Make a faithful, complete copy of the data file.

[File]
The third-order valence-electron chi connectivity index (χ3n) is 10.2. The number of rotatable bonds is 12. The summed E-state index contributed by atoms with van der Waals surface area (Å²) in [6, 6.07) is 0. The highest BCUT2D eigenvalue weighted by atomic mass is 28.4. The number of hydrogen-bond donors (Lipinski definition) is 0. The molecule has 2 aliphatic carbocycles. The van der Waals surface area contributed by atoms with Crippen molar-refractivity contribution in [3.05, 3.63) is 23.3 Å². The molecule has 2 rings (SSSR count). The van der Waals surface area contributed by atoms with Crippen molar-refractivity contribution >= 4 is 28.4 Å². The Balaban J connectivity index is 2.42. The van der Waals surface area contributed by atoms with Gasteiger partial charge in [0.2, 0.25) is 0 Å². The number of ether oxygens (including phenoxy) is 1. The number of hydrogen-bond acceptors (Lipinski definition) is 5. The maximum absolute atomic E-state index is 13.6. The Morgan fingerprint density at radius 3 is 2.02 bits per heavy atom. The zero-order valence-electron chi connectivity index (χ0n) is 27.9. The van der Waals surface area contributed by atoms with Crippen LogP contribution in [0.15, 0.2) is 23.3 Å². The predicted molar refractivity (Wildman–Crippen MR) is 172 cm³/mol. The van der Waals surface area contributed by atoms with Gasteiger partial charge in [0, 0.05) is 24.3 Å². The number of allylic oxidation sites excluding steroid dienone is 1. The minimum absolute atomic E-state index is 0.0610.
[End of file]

The third-order valence-electron chi connectivity index (χ3n) is 10.2. The number of rotatable bonds is 12. The summed E-state index contributed by atoms with van der Waals surface area (Å²) in [6, 6.07) is 0. The highest BCUT2D eigenvalue weighted by atomic mass is 28.4. The number of hydrogen-bond donors (Lipinski definition) is 0. The molecule has 2 aliphatic carbocycles. The van der Waals surface area contributed by atoms with Crippen molar-refractivity contribution in [3.05, 3.63) is 23.3 Å². The molecule has 2 rings (SSSR count). The van der Waals surface area contributed by atoms with Crippen molar-refractivity contribution >= 4 is 28.4 Å². The Balaban J connectivity index is 2.42. The van der Waals surface area contributed by atoms with Gasteiger partial charge in [0.2, 0.25) is 0 Å². The number of ether oxygens (including phenoxy) is 1. The number of hydrogen-bond acceptors (Lipinski definition) is 5. The maximum absolute atomic E-state index is 13.6. The Morgan fingerprint density at radius 3 is 2.02 bits per heavy atom. The zero-order valence-electron chi connectivity index (χ0n) is 27.9. The van der Waals surface area contributed by atoms with Crippen LogP contribution in [0.15, 0.2) is 23.3 Å². The predicted molar refractivity (Wildman–Crippen MR) is 172 cm³/mol. The van der Waals surface area contributed by atoms with Gasteiger partial charge in [0, 0.05) is 24.3 Å². The number of allylic oxidation sites excluding steroid dienone is 1. The minimum absolute atomic E-state index is 0.0610.